Lachi was blessed successively by Guru Rinpoche, the Great Yuthokpa (g.yu thog pa chen po) Jetsun Milarepa, and later by many Drigungpa masters. Caves of Jetsun Mila: Brag dkar rta so where he stayed 12 years before going to Lachi. (On the way are brag dmar po mtho mchong lung nyi ma rdzong and bring spo ze la, which leads to gnya' nang mthong la and to the door of Lachi, gnya nang bkra shis sgang)
/292 Drigung Jigten Gonpo (see his biography by dbon shes rab 'byung gnas) had a dream in which the guardian deities of the Three Holy Places (lha btsan for Kailash, zhing skyong for Lachi and zhing skyongs ? for Tsari) prostrated themselves and requested him to come and bless the place. Jigten Gonpo said he would send their great meditators. Accordingly he sent first 80 hermits to each of these sites. A few years later he sent 900 hermits to each and finally 55525 Dharma practitioners to each, lead by pan chen gy ya sgang pa to Kailash, by dge bshes gi yag ru dpal grags to Lachi, and by rdor 'dzin mgo bo che to Tsari. dge bshes gi yag ru dpal grags established himself in Lachi and under his inspiration many practice centers were established all around, in Gyalgi Shri, Nyanang, Mangyul, tsum ku thang, etc,. For 686 years (until the Iron Female Ox year of the 15th rabjung) there was an ininterrupted succession of Drigung masters in the area.
Lachi is said to be a "triple triangle"; the sky above is triangular ", the earth below is triangular, and the waters in between are triangular. South of Dingri is bring spo ze la on top of which Jetsun Milarepa flew.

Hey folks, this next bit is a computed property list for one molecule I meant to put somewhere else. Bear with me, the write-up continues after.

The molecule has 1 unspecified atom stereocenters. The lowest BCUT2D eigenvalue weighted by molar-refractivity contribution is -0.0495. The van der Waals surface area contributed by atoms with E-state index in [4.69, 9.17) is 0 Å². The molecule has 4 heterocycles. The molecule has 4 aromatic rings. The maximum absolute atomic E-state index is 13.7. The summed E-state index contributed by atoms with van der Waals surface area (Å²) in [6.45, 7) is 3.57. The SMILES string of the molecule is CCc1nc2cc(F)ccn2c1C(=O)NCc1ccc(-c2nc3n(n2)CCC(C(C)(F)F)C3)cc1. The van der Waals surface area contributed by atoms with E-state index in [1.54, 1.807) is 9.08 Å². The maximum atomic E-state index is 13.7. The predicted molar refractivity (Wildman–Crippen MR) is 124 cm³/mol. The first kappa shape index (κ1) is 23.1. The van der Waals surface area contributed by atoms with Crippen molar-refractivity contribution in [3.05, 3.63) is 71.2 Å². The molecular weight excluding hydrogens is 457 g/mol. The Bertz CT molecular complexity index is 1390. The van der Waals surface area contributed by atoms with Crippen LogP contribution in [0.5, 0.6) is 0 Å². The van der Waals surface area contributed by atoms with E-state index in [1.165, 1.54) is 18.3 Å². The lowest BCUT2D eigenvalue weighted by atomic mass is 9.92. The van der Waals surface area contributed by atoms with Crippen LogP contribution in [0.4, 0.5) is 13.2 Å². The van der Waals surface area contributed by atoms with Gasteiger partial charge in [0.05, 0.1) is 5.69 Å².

South of Lachi is mthon mthin rgyal mo a high snow peak in triangular shape which is the Tseringma's palace.
chu dbar sgrub sde:
Initially a blooming retreat center of the Drigung tradtition, it was then turned to the Karma Khamtsang tradition by the 10th Karmapa who erected there a new large temple and a protectors' temple. Then at the 5th Dalai Lama's time it was turned to the Geluk tradition and renamed dga' ldan 'gro phan gling. Among the main relics found there are a statue of Jetsun Milarepa made by Rechungpa with clay mixed with Milarepa's funeral ashes and Milarepa's nose-blood (pur thal and shang mtshal) ; an ivory statue of Milarepa made by Rechungpa, too; and a stone from Milarepa's cremation hearth, upon which the six-syllable of the mani appeared miraculously. /319 brag dmar po mtho mchong lung
Mara's Subjugation Cave : the principal among the four main caves of Lachi (bdud 'dul phug, ze phug, lung bstan tshal chen phug, and sbas phug), where Jetsun Milarepa subjugated all evil forces. It is also the cave where Jetsun Milarepa spent 6 months in complete seclusion, blocked by snows which had fallen form 18 days and nights, and where Jetsun Milarepa transformed his body into water and vice-versa. Later other greats saint meditated in this cave: Rechungpa, Nyö Lhanangpa (mnyos lha nang pa, ko brag pa, g.yag ru dpal grags, la phyi pa nam mka' rgyal mthan, tsang myongs, sharkha ras chen). One finds around several footprints of Mirarepa.
Guide to